Revisiting the Hugos

Hugo Nominees: 1995

The 1995 Hugo Awards were presented at Intersection in Glasgow, the first Worldcon I attended. The best novel winner was Lois McMaster Bujold’s Mirror Dance (post) one of the best of the Vorkosigan saga. It’s a book about a clone finding family and identity, and a man who knows he cannot fail failing, it’s utterly dependent on the social and technological matrix of the characters and the planets that shaped them, but it’s a novel of character. It’s also the kind of book that makes you think. I think it’s an excellent Hugo winner. It’s in print, and in the Grande Bibliotheque (hereafter “the library”) in English.

There were four other nominees and although I was voting in the Hugos that year I have only read three of them.

Nancy Kress’s Beggars and Choosers is the sequel to Beggars in Spain, and I was disappointed with it. It seemed like just more story, rather than exploration of anything new. It’s in print as an audiobook but not as a book, and it’s not in the library.

Michael Bishop’s Brittle Innings is a fantasy about baseball. It had no UK publication and I couldn’t get hold of it in time to read it. I can’t imagine I was the only British voter with this problem, and I expect it suffered accordingly in the voting. I still haven’t read it — Bishop’s a really excellent writer who often gets too close to horror for my comfort, and it’s about baseball. It’s not in print and it’s not in the library.

John Barnes Mother of Storms was a terrible introduction to John Barnes for me, although he went on to become one of my favourite writers despite it. It’s a near future disaster novel about global warming and a hurricane, written in bestseller omniscient, with really nasty sex scenes. It is, unfortunately, deeply memorable. It’s in print as an e-book, and it’s in the library in French and English.

James Morrow’s Towing Jehovah is brilliant but weird. The enormous body of God is floating in the Atlantic and a tanker has to tow it away. It’s not at all the book you’d expect from that description either. Terrific nominee. I put it in second place after the Bujold and would have been happy to see it win. It won the World Fantasy Award. It’s in print and it’s in the library in French and English.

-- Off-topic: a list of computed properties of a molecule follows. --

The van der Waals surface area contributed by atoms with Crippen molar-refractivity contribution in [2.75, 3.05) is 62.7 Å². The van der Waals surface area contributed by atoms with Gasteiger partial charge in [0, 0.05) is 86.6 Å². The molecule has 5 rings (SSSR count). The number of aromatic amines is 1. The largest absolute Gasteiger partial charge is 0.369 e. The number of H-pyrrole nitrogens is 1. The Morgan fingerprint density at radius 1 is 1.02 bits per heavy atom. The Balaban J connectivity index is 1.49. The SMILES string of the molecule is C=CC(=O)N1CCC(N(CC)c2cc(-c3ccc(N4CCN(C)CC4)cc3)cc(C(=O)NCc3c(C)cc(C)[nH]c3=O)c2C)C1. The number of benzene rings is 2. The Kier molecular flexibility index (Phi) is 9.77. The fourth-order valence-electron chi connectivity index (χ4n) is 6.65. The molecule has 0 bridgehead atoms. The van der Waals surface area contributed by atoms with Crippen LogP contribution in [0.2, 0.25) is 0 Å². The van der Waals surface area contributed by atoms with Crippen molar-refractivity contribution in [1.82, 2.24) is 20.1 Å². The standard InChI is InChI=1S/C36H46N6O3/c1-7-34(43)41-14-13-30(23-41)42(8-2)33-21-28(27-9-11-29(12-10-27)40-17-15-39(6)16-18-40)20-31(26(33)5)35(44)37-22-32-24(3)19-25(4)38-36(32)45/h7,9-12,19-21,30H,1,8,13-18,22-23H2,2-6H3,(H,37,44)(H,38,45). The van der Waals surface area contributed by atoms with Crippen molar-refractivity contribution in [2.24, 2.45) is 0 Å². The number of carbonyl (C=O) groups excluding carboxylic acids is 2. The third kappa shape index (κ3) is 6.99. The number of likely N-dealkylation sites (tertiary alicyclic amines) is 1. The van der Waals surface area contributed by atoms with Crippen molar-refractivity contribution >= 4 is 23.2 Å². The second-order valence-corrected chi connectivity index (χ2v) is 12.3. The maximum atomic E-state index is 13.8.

So, three men and two women, all Americans despite the Worldcon being in Scotland, one near future disaster novel, one baseball fantasy, one theological SF, one near future innovation novel, and one planetary SF.

What else might the nominators have considered?

SFWA’s Nebula was awarded to last year’s Moving Mars, because of odd eligibility rules. Non-overlapping eligible nominees were Jonathan Lethem’s Gun, With Occasional Music, Roger Zelazny’s A Night in the Lonesome October (post by Rene Walling) and Rachel Pollack’s Temporary Agency.

The World Fantasy Award picked the Morrow. Other non-overlapping nominees were The Circus of the Earth and the Air, Brooke Stevens, From the Teeth of Angels, Jonathan Carroll, Love & Sleep, John Crowley, Waking the Moon, Elizabeth Hand.

The John W. Campbell Memorial Award went to what I thought at the time and still believe to be the best book of 1994, Greg Egan’s Permutation City (post). The runner up was Brittle Innings. Permutation City hadn’t yet had a US release, and wasn’t eligible the next year when it did have one. It does seem like a real injustice that it didn’t make the Hugo ballot.

The Philip K. Dick Award was won by Robert Charles Wilson’s excellently strange Mysterium. There was a special citation for Inagehi, Jack Cady. Other nominees were: RIM: A Novel of Virtual Reality, Alexander Besher, Scissors Cut Paper Wrap Stone, Ian McDonald, Summer of Love, Lisa Mason, Tonguing the Zeitgeist, Lance Olsen.